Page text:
Doing It Over (A Most Likely To Novel Book 1) by Catherine Bybee
3 out of 5 Stars
*I was provided an Uncorrected Proof of Doing It Over by the author in exchange for an honest review. I am not compensated for my honest opinion.*
Returning to her hometown of River Bend for her ten-year high school reunion, Melanie Bartlett would like a do-over. Nothing has gone according to plan in the last ten years, and the only thing she wouldn’t change is having her seven-year-old daughter Hope. Mel was voted Most Likely to Succeed, and compared to her two best friends, she ended up with the least amount of success. Meeting Wyatt Gibson just might turn things around for Mel and Hope.
Wyatt always knew he wanted to live in a small town, and River Bend suits him just fine. After living there for several years, he’s yet to finish his house and really make it a home. When he meets Melanie and her daughter Hope, he’s instantly charmed and drawn to them. But life isn’t easy for the single mom, and Wyatt will need to stick by her through some rough patches if they want to get their happily ever after.
Doing It Over is a contemporary romance set in a small town and introducing three best friends. The first book in the series, this is a standalone novel although it introduces characters for the next novel and provides a good deal of backstory for them. The romance between Wyatt and Melanie is sweet, but the author does a good job of incorporating more into the plot than just the romance. Melanie’s past rears its ugly head and needs to be dealt with before the couple can move on to bigger and better things.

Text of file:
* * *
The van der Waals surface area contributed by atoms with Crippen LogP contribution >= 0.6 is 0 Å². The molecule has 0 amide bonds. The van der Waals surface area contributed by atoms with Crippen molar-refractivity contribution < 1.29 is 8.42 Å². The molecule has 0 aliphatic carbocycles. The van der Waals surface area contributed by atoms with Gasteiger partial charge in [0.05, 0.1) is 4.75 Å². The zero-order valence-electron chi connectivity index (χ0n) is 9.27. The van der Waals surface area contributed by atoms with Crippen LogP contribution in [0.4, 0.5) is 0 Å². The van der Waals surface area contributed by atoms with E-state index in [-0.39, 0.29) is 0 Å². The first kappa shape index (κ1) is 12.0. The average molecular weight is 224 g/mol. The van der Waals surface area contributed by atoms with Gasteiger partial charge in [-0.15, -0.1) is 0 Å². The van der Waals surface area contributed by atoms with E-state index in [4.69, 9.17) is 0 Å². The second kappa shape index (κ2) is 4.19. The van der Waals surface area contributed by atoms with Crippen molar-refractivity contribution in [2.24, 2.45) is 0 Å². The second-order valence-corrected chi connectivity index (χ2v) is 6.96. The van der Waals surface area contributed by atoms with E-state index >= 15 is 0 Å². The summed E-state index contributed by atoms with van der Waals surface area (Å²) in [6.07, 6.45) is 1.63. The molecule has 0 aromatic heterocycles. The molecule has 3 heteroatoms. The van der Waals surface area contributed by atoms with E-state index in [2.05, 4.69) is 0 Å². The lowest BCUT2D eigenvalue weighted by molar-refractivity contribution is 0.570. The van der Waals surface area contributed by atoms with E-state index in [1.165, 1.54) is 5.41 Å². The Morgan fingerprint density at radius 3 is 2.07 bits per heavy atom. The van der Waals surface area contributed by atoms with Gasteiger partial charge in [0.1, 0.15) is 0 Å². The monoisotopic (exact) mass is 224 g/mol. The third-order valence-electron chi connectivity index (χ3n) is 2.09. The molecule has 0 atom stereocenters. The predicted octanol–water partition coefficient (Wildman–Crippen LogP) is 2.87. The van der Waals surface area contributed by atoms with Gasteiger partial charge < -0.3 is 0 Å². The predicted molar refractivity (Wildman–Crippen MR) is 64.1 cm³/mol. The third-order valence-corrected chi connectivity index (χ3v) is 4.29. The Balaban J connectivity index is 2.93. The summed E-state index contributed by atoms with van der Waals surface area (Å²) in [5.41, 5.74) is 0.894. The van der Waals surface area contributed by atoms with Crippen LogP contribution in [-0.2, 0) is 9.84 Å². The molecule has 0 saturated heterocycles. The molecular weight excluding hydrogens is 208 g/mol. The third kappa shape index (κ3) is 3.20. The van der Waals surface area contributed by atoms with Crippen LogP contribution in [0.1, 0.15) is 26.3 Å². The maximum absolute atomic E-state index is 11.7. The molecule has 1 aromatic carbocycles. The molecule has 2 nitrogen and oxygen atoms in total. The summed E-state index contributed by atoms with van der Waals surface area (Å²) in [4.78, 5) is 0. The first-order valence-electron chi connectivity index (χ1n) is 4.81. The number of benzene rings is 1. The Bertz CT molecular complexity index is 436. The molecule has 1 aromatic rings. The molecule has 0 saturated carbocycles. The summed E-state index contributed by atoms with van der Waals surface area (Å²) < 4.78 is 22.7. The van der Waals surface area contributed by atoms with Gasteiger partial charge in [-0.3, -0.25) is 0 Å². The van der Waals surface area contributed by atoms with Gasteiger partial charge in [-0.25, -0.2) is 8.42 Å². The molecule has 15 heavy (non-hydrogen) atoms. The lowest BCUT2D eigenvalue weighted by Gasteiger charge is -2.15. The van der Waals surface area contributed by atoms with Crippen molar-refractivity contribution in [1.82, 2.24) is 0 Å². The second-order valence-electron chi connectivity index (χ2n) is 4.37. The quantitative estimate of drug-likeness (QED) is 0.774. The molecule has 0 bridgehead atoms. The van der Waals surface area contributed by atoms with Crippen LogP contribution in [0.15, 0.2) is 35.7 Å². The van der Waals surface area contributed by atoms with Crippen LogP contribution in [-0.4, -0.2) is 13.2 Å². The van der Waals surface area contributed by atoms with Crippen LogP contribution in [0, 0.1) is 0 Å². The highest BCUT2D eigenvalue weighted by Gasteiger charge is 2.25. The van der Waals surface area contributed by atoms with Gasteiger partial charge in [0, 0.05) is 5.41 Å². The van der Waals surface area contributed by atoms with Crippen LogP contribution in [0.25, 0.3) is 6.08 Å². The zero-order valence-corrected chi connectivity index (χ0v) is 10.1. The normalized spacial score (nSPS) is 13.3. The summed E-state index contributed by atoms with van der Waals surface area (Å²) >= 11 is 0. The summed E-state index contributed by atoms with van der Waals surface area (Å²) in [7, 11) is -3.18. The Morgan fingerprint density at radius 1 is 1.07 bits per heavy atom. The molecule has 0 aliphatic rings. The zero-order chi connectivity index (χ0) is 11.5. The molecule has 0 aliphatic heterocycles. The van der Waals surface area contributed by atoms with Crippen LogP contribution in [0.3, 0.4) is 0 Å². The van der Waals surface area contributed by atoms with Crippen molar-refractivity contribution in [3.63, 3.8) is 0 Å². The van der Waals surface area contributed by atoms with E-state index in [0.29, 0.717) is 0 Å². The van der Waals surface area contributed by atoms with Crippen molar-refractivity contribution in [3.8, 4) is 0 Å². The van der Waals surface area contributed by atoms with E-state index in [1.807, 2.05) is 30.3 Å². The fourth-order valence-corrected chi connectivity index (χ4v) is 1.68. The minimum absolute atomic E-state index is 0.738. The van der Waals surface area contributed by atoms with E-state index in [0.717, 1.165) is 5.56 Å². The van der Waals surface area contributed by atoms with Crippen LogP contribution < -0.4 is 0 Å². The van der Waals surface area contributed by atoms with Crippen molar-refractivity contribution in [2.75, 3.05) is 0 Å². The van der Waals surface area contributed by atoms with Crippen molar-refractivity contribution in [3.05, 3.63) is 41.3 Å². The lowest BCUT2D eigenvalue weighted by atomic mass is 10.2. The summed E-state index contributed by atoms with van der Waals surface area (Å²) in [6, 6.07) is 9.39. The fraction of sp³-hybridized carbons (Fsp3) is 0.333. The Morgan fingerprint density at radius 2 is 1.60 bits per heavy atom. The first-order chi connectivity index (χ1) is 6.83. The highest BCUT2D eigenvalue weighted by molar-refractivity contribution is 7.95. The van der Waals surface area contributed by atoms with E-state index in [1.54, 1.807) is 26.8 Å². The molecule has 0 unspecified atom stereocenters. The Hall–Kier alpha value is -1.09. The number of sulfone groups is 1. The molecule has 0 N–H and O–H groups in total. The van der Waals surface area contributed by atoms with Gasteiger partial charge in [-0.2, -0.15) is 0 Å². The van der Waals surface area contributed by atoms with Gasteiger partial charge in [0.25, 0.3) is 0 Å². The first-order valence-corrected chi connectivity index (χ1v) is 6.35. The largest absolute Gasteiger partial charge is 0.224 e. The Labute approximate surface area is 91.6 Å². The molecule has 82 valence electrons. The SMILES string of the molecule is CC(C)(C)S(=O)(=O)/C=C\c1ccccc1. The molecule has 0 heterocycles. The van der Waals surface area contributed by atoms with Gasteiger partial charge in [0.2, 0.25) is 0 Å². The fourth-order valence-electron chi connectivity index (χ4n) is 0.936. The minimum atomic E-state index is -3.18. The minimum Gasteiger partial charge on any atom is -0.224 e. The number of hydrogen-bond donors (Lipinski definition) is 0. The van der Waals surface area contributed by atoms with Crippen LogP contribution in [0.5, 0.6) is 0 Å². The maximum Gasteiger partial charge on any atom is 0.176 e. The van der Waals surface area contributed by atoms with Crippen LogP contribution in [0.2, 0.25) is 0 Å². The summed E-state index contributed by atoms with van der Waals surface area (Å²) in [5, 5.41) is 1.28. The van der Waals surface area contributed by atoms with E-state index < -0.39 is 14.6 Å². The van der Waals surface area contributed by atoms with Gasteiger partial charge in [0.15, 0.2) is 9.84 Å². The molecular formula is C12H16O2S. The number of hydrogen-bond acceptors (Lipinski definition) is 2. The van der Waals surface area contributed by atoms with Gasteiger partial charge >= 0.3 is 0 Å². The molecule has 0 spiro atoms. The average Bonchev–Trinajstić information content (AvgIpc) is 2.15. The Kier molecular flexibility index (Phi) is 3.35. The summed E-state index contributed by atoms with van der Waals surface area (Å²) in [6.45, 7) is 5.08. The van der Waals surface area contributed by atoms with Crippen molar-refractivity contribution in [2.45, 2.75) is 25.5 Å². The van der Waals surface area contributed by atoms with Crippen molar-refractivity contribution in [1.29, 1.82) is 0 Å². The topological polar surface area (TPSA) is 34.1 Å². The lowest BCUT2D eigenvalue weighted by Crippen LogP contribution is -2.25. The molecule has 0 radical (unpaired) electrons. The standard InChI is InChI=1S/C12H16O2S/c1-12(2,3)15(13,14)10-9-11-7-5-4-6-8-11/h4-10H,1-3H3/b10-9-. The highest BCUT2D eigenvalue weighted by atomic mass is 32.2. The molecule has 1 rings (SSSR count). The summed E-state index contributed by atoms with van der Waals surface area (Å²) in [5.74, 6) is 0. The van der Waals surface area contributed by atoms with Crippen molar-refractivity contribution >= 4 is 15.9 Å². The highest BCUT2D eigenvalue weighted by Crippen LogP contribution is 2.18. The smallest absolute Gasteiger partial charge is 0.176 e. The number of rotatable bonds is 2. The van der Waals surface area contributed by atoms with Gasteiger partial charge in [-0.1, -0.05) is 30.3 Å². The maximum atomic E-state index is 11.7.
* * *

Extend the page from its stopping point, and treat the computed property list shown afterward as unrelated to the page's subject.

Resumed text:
I enjoyed that Wyatt wasn’t some insensitive playboy. He was a man who knew what he wanted out of life even if he didn’t realize that would include loving a single mom and her seven-year-old daughter. Melanie had plenty of lessons to learn throughout the story, including that the same friends she’d been hiding things from could be counted on to stand by her side when the going got rough.
A few drawbacks kept this book from being a standout. While Hope was an adorable and sweet kid, I didn’t find her personality truly realistic. She acted much younger than her age for the majority of the story, and then it was specifically stated that her personality might change after one of the major events. There was a definite shift in her maturity after that point, but I didn’t find that believable.
I appreciated that there was more to the story than romance, however the suspense aspect was also a little implausible. I frequently found myself wondering why no one was considering the glaring connections, especially considering there was an FBI agent involved. The incorporation of other characters’ points of view didn’t add anything beyond introductions to their story lines, and the story would have felt more cohesive if these scenes were left out and the reader learned about these issues from the main characters’ points of view.
I was provided with an Uncorrected Proof of this book, so as expected there were quite a few errors. I tried not to factor those into my rating, however it is worth noting as I have no way of knowing if all of the issues will be fixed prior to publication.
Overall it was an entertaining story that was decently written but could have been a little better.